So, back Eto'o came to the Camp Nou with a renewed sense of confidence. But with the Blaugrana utterly at sea, coach Frank Rijkaard on the way out and the end of an era well and truly upon the side, it was never going to be Samuel's time to move mountains. Still, even having to play out wide and in a side bereft of confidence he showed enough goalscoring prowess to impress, netting a further eleven goals to finish the season with a useful 16, and - more impressively - the best goals per minute ratio of all Liga hotshots.
In Europe, though, it was a different story: Eto'o netted just once, and was a mere shadow of his true self as the misfiring Blaugrana crashed out at the semi-final stage of the Champions League against Manchester United. Overall he managed just one goal in the whole competition: this, coupled with Barcelona's total failure to secure even second place domestically, saw Eto'o effectively named as one of the personae non gratae to be ousted in summer along with Ronaldinho and Deco. Ronaldinho, Deco, and makeweights like Santiago Ezquerro - sure. But a hotshot forward with plenty of years of service left in him? Some were left scratching their heads at the decision but it seemed that Samuel was on his way.
Yet summer came and went while Eto'o did not. Sure, there was no shortage of rumour, and he even travelled all the way to Uzbekistan, where he almost signed for hyper-rich Kuruvchi - now known as Bunyodkor. It was thought, too, that there were offers from Italy, but none were taken. As new coach Pep Guardiola came to the fore, the talk of Eto'o's leaving grew quieter; eventually it was denied altogether. And thus he stayed.
On The Up
So, why did Eto'o stick around? Did he not fancy a winter in Uzbekistan? Did he have a heart-to-heart with coach Guardiola? Did he decide that his style of play was suited to his new comrades? Nobody can tell for sure, but certainly Samuel was first among equals as he lined up on opening day against Numancia. Although Barcelona were to suffer an infamous defeat Eto'o was well and truly back, and he started the season with, in his words, something to prove.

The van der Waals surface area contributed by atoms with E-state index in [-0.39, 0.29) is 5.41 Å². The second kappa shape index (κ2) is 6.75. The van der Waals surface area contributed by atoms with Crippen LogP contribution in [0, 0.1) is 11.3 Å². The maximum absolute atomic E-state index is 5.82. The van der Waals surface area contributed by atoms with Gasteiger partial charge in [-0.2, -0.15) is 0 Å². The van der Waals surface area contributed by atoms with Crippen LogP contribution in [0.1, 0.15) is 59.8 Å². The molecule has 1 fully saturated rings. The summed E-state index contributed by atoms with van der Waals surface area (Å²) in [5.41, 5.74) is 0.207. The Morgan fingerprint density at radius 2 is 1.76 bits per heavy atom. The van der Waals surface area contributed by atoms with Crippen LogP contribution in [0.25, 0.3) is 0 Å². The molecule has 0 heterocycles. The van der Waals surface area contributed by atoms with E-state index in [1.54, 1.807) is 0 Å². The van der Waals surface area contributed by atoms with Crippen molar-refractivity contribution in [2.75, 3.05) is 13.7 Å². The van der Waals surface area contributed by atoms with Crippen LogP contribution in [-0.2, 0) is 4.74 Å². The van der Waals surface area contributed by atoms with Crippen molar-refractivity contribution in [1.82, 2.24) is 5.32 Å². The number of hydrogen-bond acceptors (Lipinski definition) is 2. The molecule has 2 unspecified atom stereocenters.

That he did. After opening his goal account in September against Sporting, the goals kept coming. First they came in bursts - three against Almeria, four against Valladolid - but later followed strikes against the big guns, not least hated rivals Real Madrid, against whom his history stretches far back beyond this year.
Thus Eto'o finds himself firmly at the top of the Liga scoring charts heading into the New Year. With fifteen Primera strikes in just fourteen starts, he is about as close to the top of his game as he has been in the last two seasons.
With the Champions League knock-out stage and the thrilling race to the Liga finish yet to come in 2009, what are the chances of his keeping such form going for a whole calendar year? If they're high enough then 38th place in the Goal.com Top 50 will surely be considered a low total in December 2009.
For 2008, though, it's a fair reward for a striker who is banishing his demons in time to end the year on a very, very high note.
Ewan Macdonald, Goal.com